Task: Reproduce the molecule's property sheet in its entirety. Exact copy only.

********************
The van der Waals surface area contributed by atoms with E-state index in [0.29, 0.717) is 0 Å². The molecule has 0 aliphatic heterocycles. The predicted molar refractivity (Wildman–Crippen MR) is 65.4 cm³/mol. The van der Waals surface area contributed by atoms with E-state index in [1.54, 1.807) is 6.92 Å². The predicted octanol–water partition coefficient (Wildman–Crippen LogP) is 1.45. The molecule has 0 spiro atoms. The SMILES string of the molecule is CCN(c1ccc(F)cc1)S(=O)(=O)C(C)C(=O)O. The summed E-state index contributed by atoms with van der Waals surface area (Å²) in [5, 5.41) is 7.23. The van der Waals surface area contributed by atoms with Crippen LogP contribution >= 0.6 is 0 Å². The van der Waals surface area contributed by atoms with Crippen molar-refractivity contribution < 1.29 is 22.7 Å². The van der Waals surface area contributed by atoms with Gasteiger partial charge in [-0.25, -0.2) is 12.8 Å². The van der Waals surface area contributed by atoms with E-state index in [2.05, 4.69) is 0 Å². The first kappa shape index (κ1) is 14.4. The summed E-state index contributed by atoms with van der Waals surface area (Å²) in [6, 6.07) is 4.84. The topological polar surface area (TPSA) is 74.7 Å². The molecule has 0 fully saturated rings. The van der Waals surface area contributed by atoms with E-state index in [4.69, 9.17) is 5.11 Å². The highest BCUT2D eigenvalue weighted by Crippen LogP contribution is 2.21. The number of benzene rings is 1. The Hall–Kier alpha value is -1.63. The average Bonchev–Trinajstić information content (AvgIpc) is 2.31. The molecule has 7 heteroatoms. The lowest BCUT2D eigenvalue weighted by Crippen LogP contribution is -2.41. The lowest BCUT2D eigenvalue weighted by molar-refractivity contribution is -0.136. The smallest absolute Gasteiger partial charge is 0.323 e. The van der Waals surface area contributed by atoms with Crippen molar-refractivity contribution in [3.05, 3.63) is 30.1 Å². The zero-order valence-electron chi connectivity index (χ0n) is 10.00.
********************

The van der Waals surface area contributed by atoms with E-state index in [0.29, 0.717) is 0 Å². The molecule has 0 aliphatic heterocycles. The predicted molar refractivity (Wildman–Crippen MR) is 65.4 cm³/mol. The van der Waals surface area contributed by atoms with E-state index in [1.54, 1.807) is 6.92 Å². The predicted octanol–water partition coefficient (Wildman–Crippen LogP) is 1.45. The molecule has 0 spiro atoms. The SMILES string of the molecule is CCN(c1ccc(F)cc1)S(=O)(=O)C(C)C(=O)O. The summed E-state index contributed by atoms with van der Waals surface area (Å²) in [5, 5.41) is 7.23. The van der Waals surface area contributed by atoms with Crippen LogP contribution >= 0.6 is 0 Å². The van der Waals surface area contributed by atoms with Crippen molar-refractivity contribution < 1.29 is 22.7 Å². The van der Waals surface area contributed by atoms with Gasteiger partial charge in [-0.25, -0.2) is 12.8 Å². The van der Waals surface area contributed by atoms with E-state index in [2.05, 4.69) is 0 Å². The first kappa shape index (κ1) is 14.4. The summed E-state index contributed by atoms with van der Waals surface area (Å²) in [6, 6.07) is 4.84. The topological polar surface area (TPSA) is 74.7 Å². The molecule has 0 fully saturated rings. The van der Waals surface area contributed by atoms with E-state index in [4.69, 9.17) is 5.11 Å². The highest BCUT2D eigenvalue weighted by Crippen LogP contribution is 2.21. The number of benzene rings is 1. The Hall–Kier alpha value is -1.63. The average Bonchev–Trinajstić information content (AvgIpc) is 2.31. The molecule has 7 heteroatoms. The lowest BCUT2D eigenvalue weighted by Crippen LogP contribution is -2.41. The lowest BCUT2D eigenvalue weighted by molar-refractivity contribution is -0.136. The smallest absolute Gasteiger partial charge is 0.323 e. The van der Waals surface area contributed by atoms with Crippen molar-refractivity contribution in [3.05, 3.63) is 30.1 Å². The zero-order valence-electron chi connectivity index (χ0n) is 10.00.